Microbial Ecology

, Volume 55, Issue 2, pp 311–320 | Cite as

Anaerobic Ammonium Oxidation (Anammox) in Chesapeake Bay Sediments

  • Jeremy J. Rich
  • Olivia R. Dale
  • Bongkeun Song
  • Bess B. Ward
Original Article


Anaerobic ammonium oxidation (anammox) has recently been recognized as a pathway for the removal of fixed N from aquatic ecosystems. However, the quantitative significance of anammox in estuarine sediments is variable, and measurements have been limited to a few estuaries. We measured anammox and conventional denitrification activities in sediments along salinity gradients in the Chesapeake Bay and two of its sub-estuaries, the Choptank River and Patuxent River. Homogenized sediments were incubated with 14/15N amendments of \( {\text{NH}}^{ + }_{4} \), \( {\text{NO}}^{ - }_{3} \), and \( {\text{NO}}^{ - }_{2} \) to determine relative activities of anammox and denitrification. The percent of N2 production due to anammox (ra%) ranged from 0 to 22% in the Chesapeake system, with the highest ra% in the freshwater portion of the main stem of upper Chesapeake Bay, where water column \( {\text{NO}}^{ - }_{3} \) concentrations are consistently high. Intermediate levels of relative anammox (10%) were detected at locations corresponding to tidal freshwater and mesohaline locations in the Choptank River, whereas anammox was not detected in the tidal freshwater location in the Patuxent River. Anammox activity was also not detected in the seaward end of Chesapeake Bay, where water column \( {\text{NO}}^{ - }_{3} \) concentrations are consistently low. The ra% did not correlate with \( {\text{NH}}^{ + }_{4} \) accumulation rate in anoxic sediment incubations, but ra% was related to water column \( {\text{NO}}^{ - }_{3} \) concentrations and salinity. Anammox bacterial communities were also examined by amplifying DNA extracted from the upper Chesapeake Bay sediment with polymerase chain reaction (PCR) primers that are specific for 16S rRNA genes of anammox organisms. A total of 35 anammox-like sequences were detected, and phylogenetic analysis grouped the sequences in two distinct clusters belonging to the Candidatus “Scalindua” genus.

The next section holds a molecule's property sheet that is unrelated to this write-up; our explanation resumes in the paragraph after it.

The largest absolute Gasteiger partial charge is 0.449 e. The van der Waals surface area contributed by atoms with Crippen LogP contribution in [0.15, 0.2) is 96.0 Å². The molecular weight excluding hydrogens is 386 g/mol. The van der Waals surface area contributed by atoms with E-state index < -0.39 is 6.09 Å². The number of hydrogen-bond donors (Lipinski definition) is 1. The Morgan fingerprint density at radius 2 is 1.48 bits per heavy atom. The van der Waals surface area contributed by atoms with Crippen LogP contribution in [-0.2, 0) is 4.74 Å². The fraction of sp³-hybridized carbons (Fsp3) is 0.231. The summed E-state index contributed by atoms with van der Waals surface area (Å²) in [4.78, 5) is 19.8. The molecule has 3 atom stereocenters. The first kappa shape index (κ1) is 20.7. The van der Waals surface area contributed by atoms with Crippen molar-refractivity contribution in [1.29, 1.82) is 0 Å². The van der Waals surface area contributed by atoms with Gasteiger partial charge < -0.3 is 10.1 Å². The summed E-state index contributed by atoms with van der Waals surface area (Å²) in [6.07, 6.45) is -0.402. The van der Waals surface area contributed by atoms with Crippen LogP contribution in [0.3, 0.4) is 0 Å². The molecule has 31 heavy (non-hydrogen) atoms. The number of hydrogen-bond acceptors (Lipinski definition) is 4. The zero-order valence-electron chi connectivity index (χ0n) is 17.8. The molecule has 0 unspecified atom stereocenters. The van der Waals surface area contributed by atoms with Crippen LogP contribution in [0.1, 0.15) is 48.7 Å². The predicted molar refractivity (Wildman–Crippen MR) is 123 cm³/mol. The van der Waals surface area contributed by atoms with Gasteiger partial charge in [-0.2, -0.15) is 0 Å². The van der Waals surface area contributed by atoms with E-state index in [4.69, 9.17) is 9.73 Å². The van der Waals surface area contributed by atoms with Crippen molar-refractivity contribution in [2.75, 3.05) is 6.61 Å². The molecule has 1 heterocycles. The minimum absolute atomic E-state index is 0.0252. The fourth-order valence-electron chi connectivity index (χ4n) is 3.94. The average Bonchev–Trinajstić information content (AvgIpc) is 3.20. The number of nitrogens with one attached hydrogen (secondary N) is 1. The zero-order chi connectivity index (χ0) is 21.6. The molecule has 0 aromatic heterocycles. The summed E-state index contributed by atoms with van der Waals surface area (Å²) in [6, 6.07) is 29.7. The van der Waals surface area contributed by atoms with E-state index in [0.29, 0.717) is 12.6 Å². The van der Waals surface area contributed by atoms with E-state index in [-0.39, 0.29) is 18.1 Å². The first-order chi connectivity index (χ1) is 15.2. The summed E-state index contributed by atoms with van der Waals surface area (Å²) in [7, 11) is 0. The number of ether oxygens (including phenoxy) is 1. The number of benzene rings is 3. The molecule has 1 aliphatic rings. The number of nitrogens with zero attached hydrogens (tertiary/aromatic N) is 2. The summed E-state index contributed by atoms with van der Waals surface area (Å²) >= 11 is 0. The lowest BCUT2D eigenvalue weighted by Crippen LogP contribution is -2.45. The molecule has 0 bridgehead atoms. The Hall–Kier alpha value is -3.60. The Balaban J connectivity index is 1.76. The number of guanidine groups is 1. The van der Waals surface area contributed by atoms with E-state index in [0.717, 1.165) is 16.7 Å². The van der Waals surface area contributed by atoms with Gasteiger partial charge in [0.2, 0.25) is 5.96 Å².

This work was supported by the NSF Microbial Biology Fellowship program (DBI-0301308 to JJR) and the NSF Biocomplexity program (OCE 99-81482 to BBW). We thank the Biocomplexity team for shiptime, supplying some of the nutrient data, and assistance, particularly J. Alexander, J. Cornwell, and M. Owens. We are also indebted to D. A. Bronk, R. Mason, and T. Jordan for shiptime; T. Jordan provided nutrient data for the Patuxent River, as well. We thank T. Dalsgaard, N. Risgaard-Petersen, L. Nielsen, B. Thamdrup, M. Jensen, J. Nicholls, C. Davies, and M. Trimmer for methodological advice and helpful discussions.


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Copyright information

© Springer Science+Business Media, LLC 2007

Authors and Affiliations

  • Jeremy J. Rich
    • 1
  • Olivia R. Dale
    • 2
  • Bongkeun Song
    • 2
  • Bess B. Ward
    • 1
  1. 1.Department of GeosciencesPrinceton UniversityPrincetonUSA
  2. 2.Department of Biology and Marine BiologyUniversity of North Carolina at WilmingtonWilmingtonUSA

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